On idols and charity



Thanks to a friend, I’m reading a biography about U2 now and getting inspired by how much I agree with this band. I think this quote from The Edge really sums up my feelings about being in awe by famous people or having idols in general, that we are all equally confused about lives and we have to listen to ourselves to decide on the life we want.

My personal journey with U2 began really superficially, I have a U2 iPod because I liked the colour combination. Then I started hearing U2 songs and I got captivated by its messages of brotherhood, patriotism and passion. It certainly helped that Bono is the poster boy of idealism, helping the fight against poverty and aids in the Third World.

But true to the spirit of the quote, Bono gets confused sometimes too. His campaign to fight HIV and AIDS in Africa, (Red), got a lot of debate amongst my friends recently. One felt it was bad because it only encouraged consumerism, another felt it was the only way to get big corporations to cooperate (after all, what’s in it for them?). In fact, there is a campaign that attempts to correct the failings of (Red), it’s called Buy Less!

There seems to be a trend of selling idealism as a way of life nowadays and (Red) is one instance of this and others include magazines like GOOD and Monocle. It shows that everything can be commodified and I am worried that its original intentions would be diluted.

In a sense, it adds another layer between the donor and the needy. It used to be charitable organisations, now that has enlarged and comes in some form of “social enterprises” — businesses that attempt to have some social good component. People start thinking that they can continue with their normal lives and somebody else will take care of those who need help. Apathy arises when its always somebody else taking care of it, and it seems to complicate matters like how to sustain these people and what values they stand for. Most importantly, there is the death of the personal relationship between the donor and the needy and charity organisations try to simulate that by creating “personalised” greeting cards of gratitude when Christmas comes. It just feels… fake. Jean Baudrillard, a postmodern thinker who theorised that simulation would take over the original, would have felt so vindicated.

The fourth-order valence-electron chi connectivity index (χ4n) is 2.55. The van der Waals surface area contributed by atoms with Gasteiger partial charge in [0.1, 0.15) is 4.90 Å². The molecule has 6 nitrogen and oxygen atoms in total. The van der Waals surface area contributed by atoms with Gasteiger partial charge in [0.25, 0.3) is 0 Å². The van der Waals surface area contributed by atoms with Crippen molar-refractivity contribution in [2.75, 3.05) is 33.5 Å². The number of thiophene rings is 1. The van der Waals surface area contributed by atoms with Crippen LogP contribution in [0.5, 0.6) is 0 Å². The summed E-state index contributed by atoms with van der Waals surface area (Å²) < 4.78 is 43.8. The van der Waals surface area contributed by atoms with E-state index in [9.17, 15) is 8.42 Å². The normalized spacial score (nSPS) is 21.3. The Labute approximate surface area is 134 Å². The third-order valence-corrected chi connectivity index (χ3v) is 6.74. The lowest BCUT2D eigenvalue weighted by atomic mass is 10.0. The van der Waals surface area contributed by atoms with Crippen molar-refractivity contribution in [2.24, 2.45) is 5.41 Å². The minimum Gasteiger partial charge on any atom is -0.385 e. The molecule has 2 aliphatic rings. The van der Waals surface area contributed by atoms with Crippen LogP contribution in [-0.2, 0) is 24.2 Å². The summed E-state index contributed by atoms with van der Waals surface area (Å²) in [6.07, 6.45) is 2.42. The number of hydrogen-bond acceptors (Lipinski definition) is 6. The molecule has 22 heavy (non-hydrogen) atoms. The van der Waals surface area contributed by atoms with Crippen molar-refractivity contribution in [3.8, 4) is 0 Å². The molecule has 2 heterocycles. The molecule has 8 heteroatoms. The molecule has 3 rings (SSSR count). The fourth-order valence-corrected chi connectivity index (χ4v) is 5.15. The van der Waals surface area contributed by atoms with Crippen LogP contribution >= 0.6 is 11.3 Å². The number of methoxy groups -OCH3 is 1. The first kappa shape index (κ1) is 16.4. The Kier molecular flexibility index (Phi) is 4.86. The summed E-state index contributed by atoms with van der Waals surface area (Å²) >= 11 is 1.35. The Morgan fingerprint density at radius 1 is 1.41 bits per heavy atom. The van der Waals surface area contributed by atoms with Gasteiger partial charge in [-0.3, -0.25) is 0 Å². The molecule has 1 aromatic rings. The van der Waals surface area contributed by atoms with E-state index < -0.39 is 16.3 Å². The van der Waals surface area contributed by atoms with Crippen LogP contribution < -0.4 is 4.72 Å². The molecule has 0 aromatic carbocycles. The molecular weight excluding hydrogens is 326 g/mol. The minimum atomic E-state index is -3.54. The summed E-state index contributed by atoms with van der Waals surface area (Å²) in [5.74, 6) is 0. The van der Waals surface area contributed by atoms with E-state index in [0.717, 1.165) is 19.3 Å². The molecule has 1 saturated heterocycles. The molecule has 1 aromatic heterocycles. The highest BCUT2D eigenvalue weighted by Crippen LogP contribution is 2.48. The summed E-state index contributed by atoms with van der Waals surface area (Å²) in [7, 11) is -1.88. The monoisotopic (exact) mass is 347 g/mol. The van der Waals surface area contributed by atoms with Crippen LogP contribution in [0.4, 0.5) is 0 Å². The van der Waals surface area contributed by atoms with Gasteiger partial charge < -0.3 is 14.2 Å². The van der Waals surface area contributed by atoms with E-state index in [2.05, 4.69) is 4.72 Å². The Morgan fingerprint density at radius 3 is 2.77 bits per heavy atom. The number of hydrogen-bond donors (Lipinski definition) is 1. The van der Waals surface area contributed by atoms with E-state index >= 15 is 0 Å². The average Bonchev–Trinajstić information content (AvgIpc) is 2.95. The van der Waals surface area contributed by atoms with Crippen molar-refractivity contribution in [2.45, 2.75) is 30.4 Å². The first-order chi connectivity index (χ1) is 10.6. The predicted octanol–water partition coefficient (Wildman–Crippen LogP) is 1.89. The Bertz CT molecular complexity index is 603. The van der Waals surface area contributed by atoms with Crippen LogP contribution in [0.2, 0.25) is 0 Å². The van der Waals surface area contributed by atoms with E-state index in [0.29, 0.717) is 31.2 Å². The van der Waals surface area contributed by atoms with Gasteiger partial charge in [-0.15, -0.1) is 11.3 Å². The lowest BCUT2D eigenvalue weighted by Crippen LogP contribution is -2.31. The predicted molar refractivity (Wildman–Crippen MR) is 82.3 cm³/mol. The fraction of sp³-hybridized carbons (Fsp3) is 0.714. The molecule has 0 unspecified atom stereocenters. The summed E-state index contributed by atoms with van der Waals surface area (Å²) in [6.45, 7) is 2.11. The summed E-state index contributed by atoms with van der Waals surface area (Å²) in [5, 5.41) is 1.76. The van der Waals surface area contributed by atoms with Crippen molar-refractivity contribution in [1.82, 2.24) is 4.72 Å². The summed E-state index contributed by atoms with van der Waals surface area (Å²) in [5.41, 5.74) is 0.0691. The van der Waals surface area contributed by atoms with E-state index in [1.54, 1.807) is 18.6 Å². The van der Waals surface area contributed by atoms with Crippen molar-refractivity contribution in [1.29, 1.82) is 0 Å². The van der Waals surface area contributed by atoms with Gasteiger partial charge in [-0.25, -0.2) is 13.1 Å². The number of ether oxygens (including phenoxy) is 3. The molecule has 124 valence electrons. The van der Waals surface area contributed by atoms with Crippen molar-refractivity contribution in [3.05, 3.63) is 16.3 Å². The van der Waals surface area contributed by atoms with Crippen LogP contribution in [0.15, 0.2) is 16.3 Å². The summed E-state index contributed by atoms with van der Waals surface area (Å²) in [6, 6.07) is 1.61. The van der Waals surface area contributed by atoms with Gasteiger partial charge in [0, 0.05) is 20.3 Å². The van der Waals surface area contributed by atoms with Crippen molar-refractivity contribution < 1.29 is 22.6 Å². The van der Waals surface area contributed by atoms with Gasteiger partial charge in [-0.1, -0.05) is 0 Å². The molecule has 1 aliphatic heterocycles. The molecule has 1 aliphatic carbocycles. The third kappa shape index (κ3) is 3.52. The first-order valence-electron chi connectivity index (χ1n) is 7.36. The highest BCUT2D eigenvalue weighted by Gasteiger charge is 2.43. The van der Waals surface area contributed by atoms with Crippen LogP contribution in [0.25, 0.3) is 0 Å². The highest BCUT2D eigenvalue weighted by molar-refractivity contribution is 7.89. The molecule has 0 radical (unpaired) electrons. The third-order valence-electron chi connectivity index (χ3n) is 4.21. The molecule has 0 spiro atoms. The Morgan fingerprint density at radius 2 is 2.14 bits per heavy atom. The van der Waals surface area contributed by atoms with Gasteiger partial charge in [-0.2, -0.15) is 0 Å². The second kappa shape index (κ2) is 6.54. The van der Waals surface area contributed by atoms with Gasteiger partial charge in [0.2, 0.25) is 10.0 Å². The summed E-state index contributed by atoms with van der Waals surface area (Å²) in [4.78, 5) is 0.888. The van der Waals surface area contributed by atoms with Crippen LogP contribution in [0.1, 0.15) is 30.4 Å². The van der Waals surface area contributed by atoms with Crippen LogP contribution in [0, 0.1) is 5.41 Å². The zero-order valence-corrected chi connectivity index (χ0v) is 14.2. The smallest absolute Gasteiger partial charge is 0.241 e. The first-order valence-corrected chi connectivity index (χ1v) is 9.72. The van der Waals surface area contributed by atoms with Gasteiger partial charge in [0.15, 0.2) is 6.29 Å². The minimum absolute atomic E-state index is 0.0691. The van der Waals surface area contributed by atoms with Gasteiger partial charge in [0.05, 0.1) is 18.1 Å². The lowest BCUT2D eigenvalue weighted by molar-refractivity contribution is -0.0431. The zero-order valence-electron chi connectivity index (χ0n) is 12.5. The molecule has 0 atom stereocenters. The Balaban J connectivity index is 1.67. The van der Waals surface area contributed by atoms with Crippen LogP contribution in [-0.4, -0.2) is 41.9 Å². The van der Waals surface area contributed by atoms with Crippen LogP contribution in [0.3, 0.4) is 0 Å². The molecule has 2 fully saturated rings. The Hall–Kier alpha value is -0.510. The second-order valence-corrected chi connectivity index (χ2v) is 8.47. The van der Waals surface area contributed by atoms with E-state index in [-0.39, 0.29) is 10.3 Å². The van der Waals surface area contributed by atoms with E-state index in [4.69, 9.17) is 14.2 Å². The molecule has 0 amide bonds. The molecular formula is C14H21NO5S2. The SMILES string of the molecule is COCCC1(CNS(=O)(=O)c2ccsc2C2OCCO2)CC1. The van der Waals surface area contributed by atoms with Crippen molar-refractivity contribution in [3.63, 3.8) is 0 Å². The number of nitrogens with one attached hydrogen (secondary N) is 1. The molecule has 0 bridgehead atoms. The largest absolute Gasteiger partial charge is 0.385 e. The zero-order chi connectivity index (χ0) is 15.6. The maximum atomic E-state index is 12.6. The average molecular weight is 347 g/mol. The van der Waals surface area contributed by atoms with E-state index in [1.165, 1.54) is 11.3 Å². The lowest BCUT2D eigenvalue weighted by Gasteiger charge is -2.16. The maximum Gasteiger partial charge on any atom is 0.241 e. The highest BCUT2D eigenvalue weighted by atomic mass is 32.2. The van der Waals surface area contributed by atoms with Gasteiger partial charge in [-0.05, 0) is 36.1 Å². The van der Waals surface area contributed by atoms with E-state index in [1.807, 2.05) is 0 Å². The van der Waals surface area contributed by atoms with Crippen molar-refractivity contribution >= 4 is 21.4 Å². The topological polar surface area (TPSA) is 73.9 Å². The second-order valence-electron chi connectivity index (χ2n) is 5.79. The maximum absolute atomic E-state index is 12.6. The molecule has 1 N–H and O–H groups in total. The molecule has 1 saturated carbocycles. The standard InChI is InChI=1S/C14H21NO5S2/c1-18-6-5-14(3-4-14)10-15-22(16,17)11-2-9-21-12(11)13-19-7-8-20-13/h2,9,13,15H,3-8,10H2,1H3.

2 Responses to “On idols and charity”

  1. 1 Megan

    I don’t know. Sometimes I think that the people behind “buy less” have failed to take into consideration the impact that reduced consumerism has on the families whose livelihoods depend on it. Also, the plain reality is that trade is the main key for escaping the poverty trap for today’s third world. I am not saying that buy less doesn’t have good intentions, but I find its solutions somewhat simplistic….how do we leave the corporate monster we have created? Can we tame it? Or is revolution the only answer?

  2. On retrospect, I think the answer isn’t so much about which is the best solution, but there is a diversity of solutions. The good thing about diversity is there are many helping hands to a problem, so even if one fails, another can make up for it. The flip side is there might be overlap or competition for resources.

    At the end of the day we make a decision we have to think, who is it helping? As long as you can confidently say that what you are doing is helping, regardless the magnitude, I think it deserves some applause already.

    Unfortunately, I don’t think revolution is the only answer, but it is a constant struggle to ensure we balance these things. Unfortunately, there isn’t a utopian ending to it all.

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